Asset securitization – which already has reached a state of maturity in the US and other countries - remains in its infancy in China.
The forms of asset securitization most relevant for Chinese developers include commercial mortgage-backed securities (CMBS), residential mortgage-backed securities (RMBS) and asset-backed securities (ABS). All three types help asset holders release value while retaining the underlying assets' future growth potential.
After the People's Bank of China relaxed its rules for the sales of such structured products in 2015, their popularity in China has grown. That said, the scale of China's mortgage and asset-backed securities market remains a drop in the bucket compared to developed markets such as the US. Statistics show that the total issuance of CMBS in the US hit USD 76 billion in 2016, accounting for 98% of the world's total. Since the 2008 financial crisis, annual issuance of CMBS in the US has held steady in the USD 50-100 billion range.
Asset securitization still has vast potential for development in China. "Considering the huge scale of China's real estate market and the needs of banks and developers for alternative financing channels, CMBS, RMBS and ABS will become increasingly popular, and their issuance will grow in the years to come," said Chiou.
The trend towards greater use of mortgage and asset-backed securities in China is evidenced by innovative recent examples. In December 2016, Asia Pulp & Paper launched its first CMBS product in China, with a total deal size of RMB 7.8 billion. In August 2016, Everbright Real Estate Investment Consulting Limited launched its first ABS product in China in partnership with its investment affiliate, with a total transaction volume of RMB 1.6 billion.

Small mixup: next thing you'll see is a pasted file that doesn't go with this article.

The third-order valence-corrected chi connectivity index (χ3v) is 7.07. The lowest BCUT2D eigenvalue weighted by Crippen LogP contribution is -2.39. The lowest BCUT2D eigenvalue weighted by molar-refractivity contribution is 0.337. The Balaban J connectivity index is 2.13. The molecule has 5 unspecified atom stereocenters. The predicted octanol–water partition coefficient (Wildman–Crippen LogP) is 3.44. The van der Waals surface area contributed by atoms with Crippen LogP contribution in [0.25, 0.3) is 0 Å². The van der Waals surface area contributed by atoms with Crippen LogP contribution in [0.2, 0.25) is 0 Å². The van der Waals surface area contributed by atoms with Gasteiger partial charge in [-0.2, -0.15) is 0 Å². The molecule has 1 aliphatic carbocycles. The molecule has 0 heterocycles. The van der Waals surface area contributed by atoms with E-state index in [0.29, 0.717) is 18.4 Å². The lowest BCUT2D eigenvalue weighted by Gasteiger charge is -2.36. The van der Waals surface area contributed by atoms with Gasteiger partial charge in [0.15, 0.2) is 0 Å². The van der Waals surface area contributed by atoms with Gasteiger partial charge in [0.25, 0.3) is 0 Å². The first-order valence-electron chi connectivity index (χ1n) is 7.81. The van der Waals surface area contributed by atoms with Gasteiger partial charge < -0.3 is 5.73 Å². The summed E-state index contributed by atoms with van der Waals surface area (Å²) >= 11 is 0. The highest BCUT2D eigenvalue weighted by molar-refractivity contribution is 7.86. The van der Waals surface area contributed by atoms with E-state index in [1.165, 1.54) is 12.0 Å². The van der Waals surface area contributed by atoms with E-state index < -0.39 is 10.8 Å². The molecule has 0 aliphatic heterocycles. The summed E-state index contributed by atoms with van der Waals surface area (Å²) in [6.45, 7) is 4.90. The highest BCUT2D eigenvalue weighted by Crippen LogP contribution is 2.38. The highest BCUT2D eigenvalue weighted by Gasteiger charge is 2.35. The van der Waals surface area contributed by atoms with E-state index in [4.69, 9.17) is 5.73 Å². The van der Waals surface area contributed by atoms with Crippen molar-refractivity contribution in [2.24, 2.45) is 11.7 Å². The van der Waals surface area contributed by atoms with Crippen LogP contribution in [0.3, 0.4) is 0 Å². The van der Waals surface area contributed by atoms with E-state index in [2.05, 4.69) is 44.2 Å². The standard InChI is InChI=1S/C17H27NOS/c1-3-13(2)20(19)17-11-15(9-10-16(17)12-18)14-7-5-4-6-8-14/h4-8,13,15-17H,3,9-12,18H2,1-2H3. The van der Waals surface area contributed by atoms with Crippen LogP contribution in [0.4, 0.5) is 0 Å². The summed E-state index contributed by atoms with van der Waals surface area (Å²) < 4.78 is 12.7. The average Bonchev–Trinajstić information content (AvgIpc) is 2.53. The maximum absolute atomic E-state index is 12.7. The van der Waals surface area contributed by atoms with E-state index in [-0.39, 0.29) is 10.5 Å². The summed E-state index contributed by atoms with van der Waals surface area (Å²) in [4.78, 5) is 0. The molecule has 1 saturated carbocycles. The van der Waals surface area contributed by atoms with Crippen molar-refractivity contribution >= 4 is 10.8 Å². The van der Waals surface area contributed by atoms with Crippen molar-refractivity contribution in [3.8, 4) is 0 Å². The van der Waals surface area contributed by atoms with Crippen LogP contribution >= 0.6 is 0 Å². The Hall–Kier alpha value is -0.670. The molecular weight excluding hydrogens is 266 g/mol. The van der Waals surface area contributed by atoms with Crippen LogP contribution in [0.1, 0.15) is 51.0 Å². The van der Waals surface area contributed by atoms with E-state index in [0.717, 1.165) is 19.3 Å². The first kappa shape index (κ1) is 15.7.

Real Estate Investment Trusts (REITs) are another relatively new financing model with vast potential in China. REITs differ from CMBS, RMBS and ABS in that they securitize on the equity of underlying properties rather than the debt of assets. They help asset holders realize their asset value, and provide retail investors with relatively a low-risk option for real estate investment. From the perspective of developers and asset holders, REITs are a means to reduce debt leverage ratios and obtain long-term financing.
REITs have been welcomed by investors for their advantages in diversification, affordability, liquidity, tax benefits, and transparency. In 2016, the US REIT market exceeded USD 1 trillion in market capitalization. REITs remain a new type of asset in Asian markets, however, with only Japan, Hong Kong, and Singapore having established REIT markets. Legal and procedural barriers so far have prevented China from launching true REIT products.